Tag Archives: community engagement

Eriksson, L. (2010). Community development and social pedagogy: traditions for understanding mobilization for collective self-development. _Community Development Journal_, 46(4): 403-420.

Lisbeth Eriksson is in the Linköping University’s Department of Behavioural Sciences and Learning. She studies adult education, community development, folk high schools / folk schools, popular education, and social pedagogy.

Eriksson opens with theories about “community”: a “common value system containing such elements as solidarity, fellowship, and trust” (following Walzer, 1998; Fraser, 2000 [405]), or collection of variables, such as geography, shared interest, or perceived connection with group or place.

In the 1960s, “community development” had no fewer than 94 definitions. Eriksson sees community development’s emergence in the colonial administrators’ actions, the goals being industrial and economic development. In the 60s U.S., community development’s primary objectives were poverty- and race-related problems. Outside experts were presumed then and often now. Today it’s linked to social work, adult education, and urban planning, and comprises both philosophical approaches and specific modes of action, but there is almost always a prevailing social aspect.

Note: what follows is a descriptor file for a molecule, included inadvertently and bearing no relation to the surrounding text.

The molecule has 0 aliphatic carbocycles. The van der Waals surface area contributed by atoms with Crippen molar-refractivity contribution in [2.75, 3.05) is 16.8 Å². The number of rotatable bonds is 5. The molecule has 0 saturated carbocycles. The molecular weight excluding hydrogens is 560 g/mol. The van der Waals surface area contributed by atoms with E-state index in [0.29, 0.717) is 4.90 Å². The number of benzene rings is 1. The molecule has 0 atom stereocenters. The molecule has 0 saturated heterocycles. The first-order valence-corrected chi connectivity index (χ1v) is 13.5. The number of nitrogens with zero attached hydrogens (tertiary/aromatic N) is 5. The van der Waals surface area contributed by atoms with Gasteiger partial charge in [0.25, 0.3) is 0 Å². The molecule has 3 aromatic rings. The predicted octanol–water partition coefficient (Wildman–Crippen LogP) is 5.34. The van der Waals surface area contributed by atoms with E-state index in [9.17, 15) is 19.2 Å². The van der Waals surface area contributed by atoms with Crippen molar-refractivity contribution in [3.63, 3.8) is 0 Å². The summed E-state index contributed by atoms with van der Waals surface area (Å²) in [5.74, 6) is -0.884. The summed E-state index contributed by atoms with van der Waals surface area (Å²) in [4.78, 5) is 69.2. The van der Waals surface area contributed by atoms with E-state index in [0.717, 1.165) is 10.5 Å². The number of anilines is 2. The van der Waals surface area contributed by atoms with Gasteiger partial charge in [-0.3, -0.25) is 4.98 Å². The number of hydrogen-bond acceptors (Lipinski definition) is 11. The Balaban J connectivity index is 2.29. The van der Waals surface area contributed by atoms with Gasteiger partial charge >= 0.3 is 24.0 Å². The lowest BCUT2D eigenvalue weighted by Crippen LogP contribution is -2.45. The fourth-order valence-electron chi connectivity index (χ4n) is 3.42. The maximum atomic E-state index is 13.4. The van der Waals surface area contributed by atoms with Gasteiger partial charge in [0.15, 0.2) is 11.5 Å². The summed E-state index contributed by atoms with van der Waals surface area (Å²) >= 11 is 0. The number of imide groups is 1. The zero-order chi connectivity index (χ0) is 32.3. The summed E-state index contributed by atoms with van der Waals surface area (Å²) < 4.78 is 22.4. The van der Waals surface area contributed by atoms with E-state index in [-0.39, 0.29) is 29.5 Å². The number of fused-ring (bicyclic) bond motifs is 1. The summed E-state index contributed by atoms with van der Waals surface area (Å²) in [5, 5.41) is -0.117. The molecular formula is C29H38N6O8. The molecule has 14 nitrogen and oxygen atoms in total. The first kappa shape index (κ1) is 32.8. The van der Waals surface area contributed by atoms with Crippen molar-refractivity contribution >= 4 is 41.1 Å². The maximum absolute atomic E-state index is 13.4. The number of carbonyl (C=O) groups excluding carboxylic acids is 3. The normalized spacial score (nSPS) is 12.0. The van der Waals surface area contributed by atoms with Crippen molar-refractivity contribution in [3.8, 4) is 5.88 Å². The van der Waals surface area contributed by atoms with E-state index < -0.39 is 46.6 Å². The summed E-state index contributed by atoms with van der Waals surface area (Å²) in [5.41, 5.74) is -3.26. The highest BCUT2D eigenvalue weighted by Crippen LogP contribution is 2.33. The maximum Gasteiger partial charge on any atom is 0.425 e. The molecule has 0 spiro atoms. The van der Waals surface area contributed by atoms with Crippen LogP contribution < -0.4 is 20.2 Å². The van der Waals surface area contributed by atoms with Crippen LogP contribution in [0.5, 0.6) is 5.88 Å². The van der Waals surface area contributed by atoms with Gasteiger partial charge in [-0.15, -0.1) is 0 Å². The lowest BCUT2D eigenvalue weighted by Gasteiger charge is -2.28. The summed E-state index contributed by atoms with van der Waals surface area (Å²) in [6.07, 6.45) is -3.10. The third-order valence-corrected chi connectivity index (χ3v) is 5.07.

Van der Veen (2003) considers community development to be a type of citizen engagement with three forms, each of which operationalizes education, first as training, or consciousness raising, or service delivery. Van der Veen sees the second as resulting from group discussion. “This form starts with learning and the goal is an active act” (411). Education as training can have either an outside or indigenous leader, but the focus is on action first, which comes from the learning.

Like social pedagogy, community development houses both conservative and radical perspectives. The former holds the community is threatened and best restructured through top-down programs, which often lead to well-intended dependency situations. This view believes consensus is possible and desired. The more radical form is about mobilizing people around conflict, not cooperation, for participation in a better world. This emerged in the 1960s and has since lost primacy in the 21st century to the conservative attitude that privileges cooperation and self-volunteerism. “Participation, a bottom-up perspective…[is] advocated by the process is continuously ‘controlled’ and monitored by the pedagogue” (413). This mild form of control, so-called “funneling” stands with the conservative approach’s preference for adaptation and integration, while the radical view calls for full structural change.

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